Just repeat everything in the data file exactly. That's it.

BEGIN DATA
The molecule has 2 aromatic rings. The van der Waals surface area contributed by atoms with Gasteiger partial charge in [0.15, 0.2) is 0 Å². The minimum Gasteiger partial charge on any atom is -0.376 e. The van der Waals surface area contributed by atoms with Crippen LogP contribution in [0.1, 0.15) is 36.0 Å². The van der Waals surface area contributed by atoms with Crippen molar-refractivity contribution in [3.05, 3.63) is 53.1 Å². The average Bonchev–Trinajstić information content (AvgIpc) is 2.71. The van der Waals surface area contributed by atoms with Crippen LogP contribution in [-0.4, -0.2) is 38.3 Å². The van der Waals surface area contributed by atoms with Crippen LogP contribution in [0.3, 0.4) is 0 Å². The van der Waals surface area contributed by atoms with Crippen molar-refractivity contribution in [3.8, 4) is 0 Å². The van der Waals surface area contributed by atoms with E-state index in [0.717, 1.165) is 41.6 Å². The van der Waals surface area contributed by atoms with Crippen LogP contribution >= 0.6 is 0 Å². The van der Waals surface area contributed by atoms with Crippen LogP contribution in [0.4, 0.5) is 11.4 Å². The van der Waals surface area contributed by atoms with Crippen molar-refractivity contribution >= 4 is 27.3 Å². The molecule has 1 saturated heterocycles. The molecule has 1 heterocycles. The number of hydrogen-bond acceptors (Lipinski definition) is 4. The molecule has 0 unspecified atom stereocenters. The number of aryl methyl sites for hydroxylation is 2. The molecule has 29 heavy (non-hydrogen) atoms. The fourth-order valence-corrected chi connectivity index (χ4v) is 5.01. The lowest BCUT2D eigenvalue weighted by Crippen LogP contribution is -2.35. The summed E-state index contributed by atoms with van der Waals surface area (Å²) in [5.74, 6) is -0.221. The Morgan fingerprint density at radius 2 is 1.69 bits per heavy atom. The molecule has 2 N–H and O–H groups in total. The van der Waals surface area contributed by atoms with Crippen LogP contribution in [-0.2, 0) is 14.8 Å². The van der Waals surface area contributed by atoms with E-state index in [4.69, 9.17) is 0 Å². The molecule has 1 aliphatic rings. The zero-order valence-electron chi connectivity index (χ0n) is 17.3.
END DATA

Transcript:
The molecule has 2 aromatic rings. The van der Waals surface area contributed by atoms with Gasteiger partial charge in [0.15, 0.2) is 0 Å². The minimum Gasteiger partial charge on any atom is -0.376 e. The van der Waals surface area contributed by atoms with Crippen LogP contribution in [0.1, 0.15) is 36.0 Å². The van der Waals surface area contributed by atoms with Crippen molar-refractivity contribution in [3.05, 3.63) is 53.1 Å². The average Bonchev–Trinajstić information content (AvgIpc) is 2.71. The van der Waals surface area contributed by atoms with Crippen LogP contribution in [-0.4, -0.2) is 38.3 Å². The van der Waals surface area contributed by atoms with Crippen LogP contribution in [0.3, 0.4) is 0 Å². The van der Waals surface area contributed by atoms with Crippen molar-refractivity contribution in [3.8, 4) is 0 Å². The van der Waals surface area contributed by atoms with E-state index in [0.717, 1.165) is 41.6 Å². The van der Waals surface area contributed by atoms with Crippen LogP contribution >= 0.6 is 0 Å². The van der Waals surface area contributed by atoms with Crippen LogP contribution in [0.4, 0.5) is 11.4 Å². The van der Waals surface area contributed by atoms with Crippen molar-refractivity contribution >= 4 is 27.3 Å². The molecule has 1 saturated heterocycles. The molecule has 1 heterocycles. The number of hydrogen-bond acceptors (Lipinski definition) is 4. The molecule has 0 unspecified atom stereocenters. The number of aryl methyl sites for hydroxylation is 2. The molecule has 29 heavy (non-hydrogen) atoms. The fourth-order valence-corrected chi connectivity index (χ4v) is 5.01. The lowest BCUT2D eigenvalue weighted by Crippen LogP contribution is -2.35. The summed E-state index contributed by atoms with van der Waals surface area (Å²) in [5.74, 6) is -0.221. The Morgan fingerprint density at radius 2 is 1.69 bits per heavy atom. The molecule has 2 N–H and O–H groups in total. The van der Waals surface area contributed by atoms with Crippen LogP contribution in [-0.2, 0) is 14.8 Å². The van der Waals surface area contributed by atoms with E-state index in [4.69, 9.17) is 0 Å². The molecule has 1 aliphatic rings. The zero-order valence-electron chi connectivity index (χ0n) is 17.3.